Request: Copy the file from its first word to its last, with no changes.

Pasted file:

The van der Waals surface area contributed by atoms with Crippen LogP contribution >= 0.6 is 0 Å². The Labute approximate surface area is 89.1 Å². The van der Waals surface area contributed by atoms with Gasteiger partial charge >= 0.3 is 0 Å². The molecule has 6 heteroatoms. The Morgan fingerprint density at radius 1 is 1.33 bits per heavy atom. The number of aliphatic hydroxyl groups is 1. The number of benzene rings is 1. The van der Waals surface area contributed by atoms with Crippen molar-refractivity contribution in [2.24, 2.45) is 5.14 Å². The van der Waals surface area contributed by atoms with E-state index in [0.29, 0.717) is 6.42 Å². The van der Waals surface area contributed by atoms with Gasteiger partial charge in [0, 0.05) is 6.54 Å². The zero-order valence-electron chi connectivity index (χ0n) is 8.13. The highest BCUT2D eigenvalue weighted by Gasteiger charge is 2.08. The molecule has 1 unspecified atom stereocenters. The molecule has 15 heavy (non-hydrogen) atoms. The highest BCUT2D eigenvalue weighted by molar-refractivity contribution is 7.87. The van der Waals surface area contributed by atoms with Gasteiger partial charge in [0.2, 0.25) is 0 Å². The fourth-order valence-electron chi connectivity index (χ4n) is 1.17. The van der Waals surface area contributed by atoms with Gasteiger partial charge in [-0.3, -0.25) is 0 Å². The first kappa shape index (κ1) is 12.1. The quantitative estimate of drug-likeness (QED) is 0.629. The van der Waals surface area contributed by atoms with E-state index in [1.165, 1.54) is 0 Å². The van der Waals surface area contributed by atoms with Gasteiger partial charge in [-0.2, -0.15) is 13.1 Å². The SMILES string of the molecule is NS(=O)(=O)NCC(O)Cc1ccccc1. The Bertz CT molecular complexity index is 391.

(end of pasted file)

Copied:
The van der Waals surface area contributed by atoms with Crippen LogP contribution >= 0.6 is 0 Å². The Labute approximate surface area is 89.1 Å². The van der Waals surface area contributed by atoms with Gasteiger partial charge >= 0.3 is 0 Å². The molecule has 6 heteroatoms. The Morgan fingerprint density at radius 1 is 1.33 bits per heavy atom. The number of aliphatic hydroxyl groups is 1. The number of benzene rings is 1. The van der Waals surface area contributed by atoms with Crippen molar-refractivity contribution in [2.24, 2.45) is 5.14 Å². The van der Waals surface area contributed by atoms with E-state index in [0.29, 0.717) is 6.42 Å². The van der Waals surface area contributed by atoms with Gasteiger partial charge in [0, 0.05) is 6.54 Å². The zero-order valence-electron chi connectivity index (χ0n) is 8.13. The highest BCUT2D eigenvalue weighted by Gasteiger charge is 2.08. The molecule has 1 unspecified atom stereocenters. The molecule has 15 heavy (non-hydrogen) atoms. The highest BCUT2D eigenvalue weighted by molar-refractivity contribution is 7.87. The van der Waals surface area contributed by atoms with Gasteiger partial charge in [0.2, 0.25) is 0 Å². The fourth-order valence-electron chi connectivity index (χ4n) is 1.17. The van der Waals surface area contributed by atoms with Gasteiger partial charge in [-0.3, -0.25) is 0 Å². The first kappa shape index (κ1) is 12.1. The quantitative estimate of drug-likeness (QED) is 0.629. The van der Waals surface area contributed by atoms with E-state index in [1.165, 1.54) is 0 Å². The van der Waals surface area contributed by atoms with Gasteiger partial charge in [-0.2, -0.15) is 13.1 Å². The SMILES string of the molecule is NS(=O)(=O)NCC(O)Cc1ccccc1. The Bertz CT molecular complexity index is 391.